What can victims do about the pain?




First, sufferers need to avoid situations that have greater risk of triggering a painful episode.  These include:

  • Reduced body temperature, such as bathing in cold water or cold weather,
  • Dehydration, such as outdoor exertion, or
  • Lower ambient oxygen, such as higher altitudes, airplanes, or air pollution.

All these factors increase the risk of sickling or inhibit the production of red blood cells.  So, caution is advised in travel (especially by airplane), colder weather, exercise, and diet.  Avoiding too much salt, and drinking water copiously should help.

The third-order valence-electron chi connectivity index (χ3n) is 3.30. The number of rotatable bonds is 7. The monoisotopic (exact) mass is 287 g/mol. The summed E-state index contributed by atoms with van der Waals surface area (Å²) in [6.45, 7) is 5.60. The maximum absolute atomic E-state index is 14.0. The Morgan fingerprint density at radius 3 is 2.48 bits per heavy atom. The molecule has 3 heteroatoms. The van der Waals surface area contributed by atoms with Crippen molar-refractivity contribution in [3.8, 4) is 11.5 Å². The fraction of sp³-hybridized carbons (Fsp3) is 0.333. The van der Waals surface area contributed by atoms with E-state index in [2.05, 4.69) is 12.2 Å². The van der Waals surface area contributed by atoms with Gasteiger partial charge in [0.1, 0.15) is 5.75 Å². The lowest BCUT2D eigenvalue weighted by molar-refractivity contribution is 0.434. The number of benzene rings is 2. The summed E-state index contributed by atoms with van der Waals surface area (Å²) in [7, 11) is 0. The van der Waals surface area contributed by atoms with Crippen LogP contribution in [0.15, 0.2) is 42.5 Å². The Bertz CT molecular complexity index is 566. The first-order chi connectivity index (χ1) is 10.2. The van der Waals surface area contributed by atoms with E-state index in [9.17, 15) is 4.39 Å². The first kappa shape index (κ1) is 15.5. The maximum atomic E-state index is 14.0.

Once pain has begun, a few home-based tactics should help.  These suggestions are not intended to supplant expert medical care. Sickle-cell patients should obtain and follow the guidance of their local medical professionals.  Expert medical care always should be sought, because health-care providers have other options, such as oxygen, intravenous fluids, blood transfusion, hydroxyurea, and prescription pain medications.  Females should discuss hormone therapy with their caregiver, if painful menses occur.

  • Over-the-counter pain medication, such as ibuprofen, naproxen, or  acetaminophen.  Of course, dosage limitations (example) should be observed.
  • Heating pads or warm baths.
  • If air travel is necessary, investigate supplemental oxygen, and drink plenty of water.